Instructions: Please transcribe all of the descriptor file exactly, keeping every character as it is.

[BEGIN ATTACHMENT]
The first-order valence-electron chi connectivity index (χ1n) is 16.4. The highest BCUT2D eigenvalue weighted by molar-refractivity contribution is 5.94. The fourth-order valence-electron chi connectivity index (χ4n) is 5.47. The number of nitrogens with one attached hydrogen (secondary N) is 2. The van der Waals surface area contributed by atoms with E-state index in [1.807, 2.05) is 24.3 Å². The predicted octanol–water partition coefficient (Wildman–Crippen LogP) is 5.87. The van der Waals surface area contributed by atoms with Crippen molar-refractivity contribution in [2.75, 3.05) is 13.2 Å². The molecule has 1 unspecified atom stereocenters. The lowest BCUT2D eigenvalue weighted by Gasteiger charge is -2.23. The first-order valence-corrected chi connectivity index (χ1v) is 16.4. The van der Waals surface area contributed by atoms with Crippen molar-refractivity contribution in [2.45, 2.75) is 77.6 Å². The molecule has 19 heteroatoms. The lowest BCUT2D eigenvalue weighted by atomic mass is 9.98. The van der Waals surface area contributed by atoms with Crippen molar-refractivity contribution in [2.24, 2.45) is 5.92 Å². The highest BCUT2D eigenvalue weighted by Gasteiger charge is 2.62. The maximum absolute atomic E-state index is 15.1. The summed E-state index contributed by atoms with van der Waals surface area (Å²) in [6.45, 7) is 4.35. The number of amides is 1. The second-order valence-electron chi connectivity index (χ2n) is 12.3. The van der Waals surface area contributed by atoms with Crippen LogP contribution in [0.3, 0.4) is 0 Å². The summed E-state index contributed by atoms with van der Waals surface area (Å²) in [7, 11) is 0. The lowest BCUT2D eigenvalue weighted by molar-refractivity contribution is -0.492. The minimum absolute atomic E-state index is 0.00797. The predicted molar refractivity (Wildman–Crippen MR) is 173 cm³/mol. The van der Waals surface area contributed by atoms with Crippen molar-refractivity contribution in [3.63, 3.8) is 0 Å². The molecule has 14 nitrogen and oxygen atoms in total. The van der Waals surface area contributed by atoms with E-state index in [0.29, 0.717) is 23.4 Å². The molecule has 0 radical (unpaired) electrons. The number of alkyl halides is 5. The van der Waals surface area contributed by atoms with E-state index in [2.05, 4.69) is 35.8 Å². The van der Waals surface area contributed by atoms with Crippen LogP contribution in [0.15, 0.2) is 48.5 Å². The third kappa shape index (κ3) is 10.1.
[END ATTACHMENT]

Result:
The first-order valence-electron chi connectivity index (χ1n) is 16.4. The highest BCUT2D eigenvalue weighted by molar-refractivity contribution is 5.94. The fourth-order valence-electron chi connectivity index (χ4n) is 5.47. The number of nitrogens with one attached hydrogen (secondary N) is 2. The van der Waals surface area contributed by atoms with E-state index in [1.807, 2.05) is 24.3 Å². The predicted octanol–water partition coefficient (Wildman–Crippen LogP) is 5.87. The van der Waals surface area contributed by atoms with Crippen molar-refractivity contribution in [2.75, 3.05) is 13.2 Å². The molecule has 1 unspecified atom stereocenters. The lowest BCUT2D eigenvalue weighted by Gasteiger charge is -2.23. The first-order valence-corrected chi connectivity index (χ1v) is 16.4. The van der Waals surface area contributed by atoms with Crippen molar-refractivity contribution in [2.45, 2.75) is 77.6 Å². The molecule has 19 heteroatoms. The lowest BCUT2D eigenvalue weighted by atomic mass is 9.98. The van der Waals surface area contributed by atoms with Crippen molar-refractivity contribution in [2.24, 2.45) is 5.92 Å². The highest BCUT2D eigenvalue weighted by Gasteiger charge is 2.62. The maximum absolute atomic E-state index is 15.1. The summed E-state index contributed by atoms with van der Waals surface area (Å²) in [6.45, 7) is 4.35. The number of amides is 1. The second-order valence-electron chi connectivity index (χ2n) is 12.3. The van der Waals surface area contributed by atoms with Crippen LogP contribution in [0.3, 0.4) is 0 Å². The summed E-state index contributed by atoms with van der Waals surface area (Å²) in [7, 11) is 0. The lowest BCUT2D eigenvalue weighted by molar-refractivity contribution is -0.492. The minimum absolute atomic E-state index is 0.00797. The predicted molar refractivity (Wildman–Crippen MR) is 173 cm³/mol. The van der Waals surface area contributed by atoms with Crippen molar-refractivity contribution in [3.63, 3.8) is 0 Å². The molecule has 14 nitrogen and oxygen atoms in total. The van der Waals surface area contributed by atoms with E-state index in [0.29, 0.717) is 23.4 Å². The molecule has 0 radical (unpaired) electrons. The number of alkyl halides is 5. The van der Waals surface area contributed by atoms with E-state index in [2.05, 4.69) is 35.8 Å². The van der Waals surface area contributed by atoms with Crippen LogP contribution in [0.15, 0.2) is 48.5 Å². The third kappa shape index (κ3) is 10.1.